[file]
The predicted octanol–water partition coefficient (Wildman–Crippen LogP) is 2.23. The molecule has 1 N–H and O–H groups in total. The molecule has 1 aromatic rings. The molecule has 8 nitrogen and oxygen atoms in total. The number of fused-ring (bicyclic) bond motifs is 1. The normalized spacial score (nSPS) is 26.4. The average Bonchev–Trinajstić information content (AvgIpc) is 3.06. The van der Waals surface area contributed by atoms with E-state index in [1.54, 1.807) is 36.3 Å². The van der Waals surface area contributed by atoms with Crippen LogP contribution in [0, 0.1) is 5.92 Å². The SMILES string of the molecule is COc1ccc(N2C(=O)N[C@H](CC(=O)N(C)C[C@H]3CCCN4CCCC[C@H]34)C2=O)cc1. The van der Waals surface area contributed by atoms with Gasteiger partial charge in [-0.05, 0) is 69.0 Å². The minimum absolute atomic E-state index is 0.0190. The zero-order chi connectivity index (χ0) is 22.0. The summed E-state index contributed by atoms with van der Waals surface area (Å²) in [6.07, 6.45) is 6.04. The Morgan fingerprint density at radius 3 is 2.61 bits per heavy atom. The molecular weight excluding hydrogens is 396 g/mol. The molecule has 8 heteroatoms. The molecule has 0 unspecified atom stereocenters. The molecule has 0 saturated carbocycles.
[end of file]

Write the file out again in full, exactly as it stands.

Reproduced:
The predicted octanol–water partition coefficient (Wildman–Crippen LogP) is 2.23. The molecule has 1 N–H and O–H groups in total. The molecule has 1 aromatic rings. The molecule has 8 nitrogen and oxygen atoms in total. The number of fused-ring (bicyclic) bond motifs is 1. The normalized spacial score (nSPS) is 26.4. The average Bonchev–Trinajstić information content (AvgIpc) is 3.06. The van der Waals surface area contributed by atoms with E-state index in [1.54, 1.807) is 36.3 Å². The van der Waals surface area contributed by atoms with Crippen LogP contribution in [0, 0.1) is 5.92 Å². The SMILES string of the molecule is COc1ccc(N2C(=O)N[C@H](CC(=O)N(C)C[C@H]3CCCN4CCCC[C@H]34)C2=O)cc1. The van der Waals surface area contributed by atoms with Gasteiger partial charge in [-0.05, 0) is 69.0 Å². The minimum absolute atomic E-state index is 0.0190. The zero-order chi connectivity index (χ0) is 22.0. The summed E-state index contributed by atoms with van der Waals surface area (Å²) in [6.07, 6.45) is 6.04. The Morgan fingerprint density at radius 3 is 2.61 bits per heavy atom. The molecular weight excluding hydrogens is 396 g/mol. The molecule has 8 heteroatoms. The molecule has 0 unspecified atom stereocenters. The molecule has 0 saturated carbocycles.